Spark has given more details of its plans to roll out a low powered wide area radio network for IoT, based on the LoRaWAN technology.
Spark’s announcement follows that on 8 December from Chorus saying it had initiated proof of concept trials of a LoRaWAN network in conjunction with Visionstream subsidiary Vianet.
In its latest announcement, Spark said it would have the LoRaWAN network live in Christchurch, Wellington, Hamilton and Auckland by the end of 2017 and coverage of 70 percent of the population across a further 16 towns and cities by mid 2018.
“Spark is building over 100 new LoRa sites in 20 towns,” it said. “These sites will consist of a box and antenna (known as a gateway) installed, for the most part, on Spark 4G cell sites. Spark will install a small number of boxes on third party sites.”
Spark said it had been trialling the technology for the past year, and already had some 30 operational sites across Auckland, Waikato, Christchurch and Wellington, and a number of partners testing use cases for the technology.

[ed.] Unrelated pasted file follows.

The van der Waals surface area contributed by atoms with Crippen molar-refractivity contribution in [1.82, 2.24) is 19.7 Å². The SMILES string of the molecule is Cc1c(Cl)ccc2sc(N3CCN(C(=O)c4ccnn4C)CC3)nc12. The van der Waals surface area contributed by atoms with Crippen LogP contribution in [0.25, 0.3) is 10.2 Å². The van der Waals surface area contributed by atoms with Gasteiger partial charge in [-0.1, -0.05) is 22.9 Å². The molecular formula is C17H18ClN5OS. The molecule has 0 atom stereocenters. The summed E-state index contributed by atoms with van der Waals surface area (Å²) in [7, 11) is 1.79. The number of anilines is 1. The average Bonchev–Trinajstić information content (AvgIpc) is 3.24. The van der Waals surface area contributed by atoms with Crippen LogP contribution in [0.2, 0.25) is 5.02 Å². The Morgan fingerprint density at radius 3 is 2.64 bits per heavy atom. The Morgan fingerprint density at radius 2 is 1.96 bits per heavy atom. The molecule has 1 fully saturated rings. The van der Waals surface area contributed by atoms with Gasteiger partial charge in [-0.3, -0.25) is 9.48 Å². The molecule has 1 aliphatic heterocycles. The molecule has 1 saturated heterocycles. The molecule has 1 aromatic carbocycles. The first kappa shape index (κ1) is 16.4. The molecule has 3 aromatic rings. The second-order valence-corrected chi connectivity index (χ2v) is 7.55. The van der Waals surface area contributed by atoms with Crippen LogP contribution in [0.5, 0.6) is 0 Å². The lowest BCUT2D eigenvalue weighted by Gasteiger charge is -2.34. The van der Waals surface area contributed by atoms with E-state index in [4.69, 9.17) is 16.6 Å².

Spark is also working with Levno, a company that provides monitoring of a range of farm activities, to extend coverage into rural areas.
“Farmers from the Matamata-Piako region and South Island have also been trialling the network for the past year as part of the Connecting Farms project,” Spark said. “Data sent from sensors across the farm has helped inform important decisions for farmers, such as when to irrigate, spray or harvest.”
In November Spark announced plans to deploy CAT-M1 technology for IoT on its cellular network early in 2018 saying it would “cover 95 percent of the places New Zealanders live, work and play.”
In its latest announcement it has also flagged plans for NB-IoT deployment saying it is monitoring global progress of the technology and will invest when the technology and use cases become more mature.